PACs Aim To Close Gap
Top Democrats Open New Groups
Top Democratic operatives have launched a pair of political action committees designed to raise both hard and soft money for House and Senate Democrats, sources said Wednesday.
Strategists see the new PACs as a critical tool in their effort not only to remain financially competitive with Republicans, but also to comply with the strictures of the Bipartisan Campaign Reform Act.
The New House PAC will be run by former 2002 Democratic Congressional Campaign Committee Executive Director Howard Wolfson and DCCC Finance Director Jonathan Mantz.
The Democratic Senate Majority Political Action Committee will be headed by Marc Farinella, former chief of staff and campaign manager for the late Missouri Gov. Mel Carnahan (D). Monica Dixon, a top aide to then-Vice President Al Gore, will be the Senate PAC’s treasurer.
Both groups have a hard-money component, through which they can raise dollars in conjunction with lawmakers, and a soft-money arm, whose activities can in no way be associated or coordinated with any politician or party committee.
“One of the principal lessons of the last cycle for me is that Democrats have to do more in order to be financially competitive with Republicans,” said Wolfson, now a consultant at the Glover Park Group. “There needs to be more infrastructure on the Democratic side.”
Wolfson and Mantz met with House Democratic leaders Tuesday night to explain the hard-money end of the PAC, according to a source in the room.
“The Members understood why it would be important to support an organization that was going to help House Democrats,” said the source.
Already Minority Leader Nancy Pelosi (Calif.) and Democratic Congressional Campaign Committee Chairman Robert Matsui (Calif.) have cut checks to the organization, Wolfson said.
A late April fundraising event in Washington featuring Pelosi is also scheduled that will raise dollars solely for the hard-money end of the PAC. Wolfson estimated the event will raise “low six figures.”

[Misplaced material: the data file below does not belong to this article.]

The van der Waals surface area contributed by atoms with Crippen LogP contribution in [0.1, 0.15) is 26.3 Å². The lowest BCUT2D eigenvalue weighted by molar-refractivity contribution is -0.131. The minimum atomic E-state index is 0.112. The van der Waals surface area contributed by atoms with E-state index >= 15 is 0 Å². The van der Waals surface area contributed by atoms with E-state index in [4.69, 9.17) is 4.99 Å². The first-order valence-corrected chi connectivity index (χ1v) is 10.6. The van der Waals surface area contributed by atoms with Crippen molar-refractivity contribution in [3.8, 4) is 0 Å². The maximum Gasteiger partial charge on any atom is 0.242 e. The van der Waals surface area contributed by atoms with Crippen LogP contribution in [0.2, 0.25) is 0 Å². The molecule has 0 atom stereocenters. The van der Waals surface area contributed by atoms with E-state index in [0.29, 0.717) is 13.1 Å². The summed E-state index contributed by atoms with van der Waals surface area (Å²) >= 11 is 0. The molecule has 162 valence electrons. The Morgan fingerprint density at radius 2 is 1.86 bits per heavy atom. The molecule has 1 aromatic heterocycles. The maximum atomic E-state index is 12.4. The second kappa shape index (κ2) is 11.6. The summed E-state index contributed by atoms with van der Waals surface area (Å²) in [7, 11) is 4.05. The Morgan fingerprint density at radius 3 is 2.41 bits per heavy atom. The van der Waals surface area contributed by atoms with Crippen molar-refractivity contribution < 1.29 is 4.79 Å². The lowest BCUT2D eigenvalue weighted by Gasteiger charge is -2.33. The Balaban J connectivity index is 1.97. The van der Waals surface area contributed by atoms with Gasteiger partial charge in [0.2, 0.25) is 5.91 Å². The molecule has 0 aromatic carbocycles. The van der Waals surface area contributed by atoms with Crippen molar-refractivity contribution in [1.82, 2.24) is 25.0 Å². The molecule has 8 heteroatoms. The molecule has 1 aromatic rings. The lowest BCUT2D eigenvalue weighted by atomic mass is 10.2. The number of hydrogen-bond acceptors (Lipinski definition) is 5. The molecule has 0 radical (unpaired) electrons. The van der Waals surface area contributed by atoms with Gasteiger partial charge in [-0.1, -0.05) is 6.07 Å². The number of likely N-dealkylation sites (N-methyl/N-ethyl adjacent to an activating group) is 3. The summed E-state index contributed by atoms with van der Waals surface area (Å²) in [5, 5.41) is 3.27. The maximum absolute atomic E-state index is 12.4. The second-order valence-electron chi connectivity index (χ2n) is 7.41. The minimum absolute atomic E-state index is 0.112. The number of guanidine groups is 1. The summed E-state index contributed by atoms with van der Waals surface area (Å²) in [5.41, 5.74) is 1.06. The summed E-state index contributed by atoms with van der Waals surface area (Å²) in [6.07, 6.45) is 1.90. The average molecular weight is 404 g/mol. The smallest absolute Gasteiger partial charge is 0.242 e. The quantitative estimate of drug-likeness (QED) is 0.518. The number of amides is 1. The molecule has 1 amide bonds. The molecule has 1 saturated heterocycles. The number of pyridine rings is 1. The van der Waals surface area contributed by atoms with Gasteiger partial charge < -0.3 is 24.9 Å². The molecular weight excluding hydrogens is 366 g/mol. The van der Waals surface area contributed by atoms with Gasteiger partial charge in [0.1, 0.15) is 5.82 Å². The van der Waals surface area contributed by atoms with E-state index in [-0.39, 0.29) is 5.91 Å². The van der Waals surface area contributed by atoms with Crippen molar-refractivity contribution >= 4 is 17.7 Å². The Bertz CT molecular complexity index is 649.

Wolfson said that no decisions have been made about whether the PAC will primarily focus on raising hard or soft dollars. Hard-money contributions to the groups are capped at $5,000 per year, while soft-money donations are unlimited and can be spent on a variety of activities, including issue advocacy advertising.
Wolfson would not speculate on the total dollar amount the group hopes to raise for the cycle. “Our goal is to raise as much money as we can to support Democrats running for the House,” he said.
The bulk of the Democratic Senate Majority PAC’s fundraising efforts will be geared toward soft money, Farinella said Wednesday.
“The idea is not to duplicate the things that party committee can do,” he said. Under BCRA, party committees are barred from raising and spending soft dollars.
“It is left to organizations such as [ours] to raise soft money,” Farinella said.
The Democratic Senate Majority PAC has been in existence since late last year, when it helped raise money for the runoff campaign of Sen. Mary Landrieu (D-La.).